Table of Thermodynamics Demonstration Thermodynamics Equipment List Lecture Demonstrations

# Thermal Expansion of Metal Rods , 4A30.58

Topic and Concept:

Location:

Abstract:

An apparatus holds rods of different materials while they are heated over a flame. Each rod expands linearly to different extents while heating.

 Equipment Location ID Number Metal blue box with rods TD, A3, Shelf #1 4A30.58 Safety gloves and glasses Drawer underneath microwave in lecture demo room Red and white gas cart Located in rooms 2103, 2241, (and 2223 upon request)

Important Setup Notes:

• This demonstration requires a supply of methane gas usually provided by the red and white gas carts found in rooms 2103, 2241, (and 2223 upon request).

Setup and Procedure:

1. Choose a rod and place it on the holder.
2. Connect the burner to the methane supply.
3. Open the valve to let the gas flow, and light the burner using a match or lighter.
4. Place the flame under the rod to heat it.
5. Note the rate of expansion.
6. Turn of the gas by closing the valve, and allow some time for the rod to cool.
7. Carefully (using insulated gloves) switch out this rod for another one and repeat the heating process.
8. Note that the rate of expansion for this different material is different from the first rod.

Cautions, Warnings, or Safety Concerns:

• Beware of the heated rods - they can cause serious burns!
• Wear the safety glove and glasses when the methane is burning and while the rods are hot.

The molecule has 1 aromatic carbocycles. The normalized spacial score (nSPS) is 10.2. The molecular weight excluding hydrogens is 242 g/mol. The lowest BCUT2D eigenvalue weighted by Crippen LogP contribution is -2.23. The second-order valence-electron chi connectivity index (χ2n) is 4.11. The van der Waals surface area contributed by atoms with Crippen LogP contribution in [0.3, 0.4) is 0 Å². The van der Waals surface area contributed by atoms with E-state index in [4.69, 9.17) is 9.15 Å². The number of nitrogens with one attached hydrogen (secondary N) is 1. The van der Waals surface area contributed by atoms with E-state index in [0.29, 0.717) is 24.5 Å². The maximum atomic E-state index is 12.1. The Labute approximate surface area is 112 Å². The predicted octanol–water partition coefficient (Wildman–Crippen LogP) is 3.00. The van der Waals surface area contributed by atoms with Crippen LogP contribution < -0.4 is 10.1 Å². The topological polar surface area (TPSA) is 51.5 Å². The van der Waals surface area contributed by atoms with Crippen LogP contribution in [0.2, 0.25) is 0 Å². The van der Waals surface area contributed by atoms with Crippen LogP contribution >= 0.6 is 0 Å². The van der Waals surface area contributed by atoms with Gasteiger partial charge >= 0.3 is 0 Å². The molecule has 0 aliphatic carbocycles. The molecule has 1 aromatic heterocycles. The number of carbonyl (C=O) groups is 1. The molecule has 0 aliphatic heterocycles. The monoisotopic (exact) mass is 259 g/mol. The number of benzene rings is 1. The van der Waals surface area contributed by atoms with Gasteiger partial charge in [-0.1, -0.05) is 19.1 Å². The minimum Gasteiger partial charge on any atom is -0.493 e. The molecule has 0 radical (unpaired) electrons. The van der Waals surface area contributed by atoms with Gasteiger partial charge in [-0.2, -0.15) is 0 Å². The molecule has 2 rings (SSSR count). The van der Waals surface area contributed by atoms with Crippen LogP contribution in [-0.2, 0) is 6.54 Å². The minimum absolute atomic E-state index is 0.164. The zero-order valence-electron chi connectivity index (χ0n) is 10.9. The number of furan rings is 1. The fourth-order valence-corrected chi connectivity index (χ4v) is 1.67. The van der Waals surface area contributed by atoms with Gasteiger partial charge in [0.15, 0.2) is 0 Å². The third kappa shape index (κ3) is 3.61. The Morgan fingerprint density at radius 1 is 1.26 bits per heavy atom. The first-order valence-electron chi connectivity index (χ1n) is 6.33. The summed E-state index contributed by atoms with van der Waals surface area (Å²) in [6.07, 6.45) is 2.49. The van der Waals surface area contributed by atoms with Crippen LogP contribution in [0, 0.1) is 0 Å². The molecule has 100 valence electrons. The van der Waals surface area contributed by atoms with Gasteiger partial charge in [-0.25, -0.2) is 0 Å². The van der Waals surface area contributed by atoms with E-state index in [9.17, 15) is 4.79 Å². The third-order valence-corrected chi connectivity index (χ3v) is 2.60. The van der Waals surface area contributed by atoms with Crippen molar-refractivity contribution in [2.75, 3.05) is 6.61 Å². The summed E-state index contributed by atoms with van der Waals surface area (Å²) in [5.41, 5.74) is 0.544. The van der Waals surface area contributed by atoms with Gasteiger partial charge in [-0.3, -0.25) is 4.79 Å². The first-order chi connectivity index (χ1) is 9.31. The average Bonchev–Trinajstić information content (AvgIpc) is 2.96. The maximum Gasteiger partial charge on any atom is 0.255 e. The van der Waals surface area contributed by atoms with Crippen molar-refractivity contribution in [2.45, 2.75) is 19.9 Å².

Discussion:

A given material of given length (1D), area (2D), or volume (3D) will have different geometric size at different temperatures. The equations describing this behavior is

• ΔL/L = αL*ΔT (1D)

ΔA/A = αA*ΔT = αL2*ΔT (2D)

ΔV/V = αV*ΔT = αL3*ΔT (3D)

where L, A, and V are the initial length, area, and volume respectively when the material has temperature Ti. The Δ denotes the change in that quantity (final - initial). αL, αA, αV are the linear, area, and volumetric coefficients of thermal expansion respectively. Note that for the 2D and 3D cases, equating αA to αL2 and αV to αL3 is only valid for small expansions (or contractions) in isotropic materials.

This demonstration shows that different materials have different coefficients of thermal expansion. We have five different material rods of equal length that start at room temperature and can be heated to the temperature of the flame. Thus, ΔT is the same for all the rods For one rod, you will see (using the scale) that ΔL increases at some rate during heating. When another rod is heated, its ΔL increases at a different rate. To show this difference most dramatically, compare the rate of increase of ΔL between kovar (our smallest αL) and brass (our largest αL).

Our available materials with their respective linear thermal expansion coefficients in ascending order

 Material αL (x 10-6 K-1) Kovar 5.5 Titanium 8.6 Cold-rolled steel 12.4 Nickle 13.0 Brass 18.7

Videos:

References:

fw: MetalRods (last edited 2013-07-16 16:57:26 by srnarf)